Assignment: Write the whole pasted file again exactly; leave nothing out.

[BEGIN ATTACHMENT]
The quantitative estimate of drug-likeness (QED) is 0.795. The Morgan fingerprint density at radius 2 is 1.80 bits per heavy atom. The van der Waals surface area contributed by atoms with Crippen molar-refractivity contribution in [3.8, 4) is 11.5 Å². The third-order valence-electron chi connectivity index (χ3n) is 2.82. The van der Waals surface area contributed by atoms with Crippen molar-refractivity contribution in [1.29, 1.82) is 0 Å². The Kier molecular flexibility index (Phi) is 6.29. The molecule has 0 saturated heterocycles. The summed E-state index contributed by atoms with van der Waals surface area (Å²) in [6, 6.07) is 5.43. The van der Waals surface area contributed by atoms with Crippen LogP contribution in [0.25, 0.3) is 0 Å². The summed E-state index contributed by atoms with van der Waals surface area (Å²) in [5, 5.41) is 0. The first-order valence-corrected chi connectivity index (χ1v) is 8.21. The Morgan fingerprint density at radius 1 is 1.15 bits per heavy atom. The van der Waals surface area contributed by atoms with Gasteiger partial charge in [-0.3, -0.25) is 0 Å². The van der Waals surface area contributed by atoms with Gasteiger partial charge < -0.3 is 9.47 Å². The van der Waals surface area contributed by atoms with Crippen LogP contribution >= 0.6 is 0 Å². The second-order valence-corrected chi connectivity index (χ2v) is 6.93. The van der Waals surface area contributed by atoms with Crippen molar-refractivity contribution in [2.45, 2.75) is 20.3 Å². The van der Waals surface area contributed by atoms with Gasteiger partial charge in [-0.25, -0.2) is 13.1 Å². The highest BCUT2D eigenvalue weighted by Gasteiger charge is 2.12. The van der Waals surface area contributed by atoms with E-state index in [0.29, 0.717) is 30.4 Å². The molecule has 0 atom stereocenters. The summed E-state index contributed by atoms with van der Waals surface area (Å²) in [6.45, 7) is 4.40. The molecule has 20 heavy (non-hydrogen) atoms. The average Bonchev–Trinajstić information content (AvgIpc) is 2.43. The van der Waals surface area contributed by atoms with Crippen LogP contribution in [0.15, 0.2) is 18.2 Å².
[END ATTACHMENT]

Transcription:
The quantitative estimate of drug-likeness (QED) is 0.795. The Morgan fingerprint density at radius 2 is 1.80 bits per heavy atom. The van der Waals surface area contributed by atoms with Crippen molar-refractivity contribution in [3.8, 4) is 11.5 Å². The third-order valence-electron chi connectivity index (χ3n) is 2.82. The van der Waals surface area contributed by atoms with Crippen molar-refractivity contribution in [1.29, 1.82) is 0 Å². The Kier molecular flexibility index (Phi) is 6.29. The molecule has 0 saturated heterocycles. The summed E-state index contributed by atoms with van der Waals surface area (Å²) in [6, 6.07) is 5.43. The van der Waals surface area contributed by atoms with Crippen LogP contribution in [0.25, 0.3) is 0 Å². The summed E-state index contributed by atoms with van der Waals surface area (Å²) in [5, 5.41) is 0. The first-order valence-corrected chi connectivity index (χ1v) is 8.21. The Morgan fingerprint density at radius 1 is 1.15 bits per heavy atom. The van der Waals surface area contributed by atoms with Gasteiger partial charge in [-0.3, -0.25) is 0 Å². The van der Waals surface area contributed by atoms with Gasteiger partial charge < -0.3 is 9.47 Å². The van der Waals surface area contributed by atoms with Crippen LogP contribution >= 0.6 is 0 Å². The second-order valence-corrected chi connectivity index (χ2v) is 6.93. The van der Waals surface area contributed by atoms with Crippen molar-refractivity contribution in [2.45, 2.75) is 20.3 Å². The van der Waals surface area contributed by atoms with Gasteiger partial charge in [-0.25, -0.2) is 13.1 Å². The highest BCUT2D eigenvalue weighted by Gasteiger charge is 2.12. The van der Waals surface area contributed by atoms with E-state index in [0.29, 0.717) is 30.4 Å². The molecule has 0 atom stereocenters. The summed E-state index contributed by atoms with van der Waals surface area (Å²) in [6.45, 7) is 4.40. The molecule has 20 heavy (non-hydrogen) atoms. The average Bonchev–Trinajstić information content (AvgIpc) is 2.43. The van der Waals surface area contributed by atoms with Crippen LogP contribution in [0.15, 0.2) is 18.2 Å².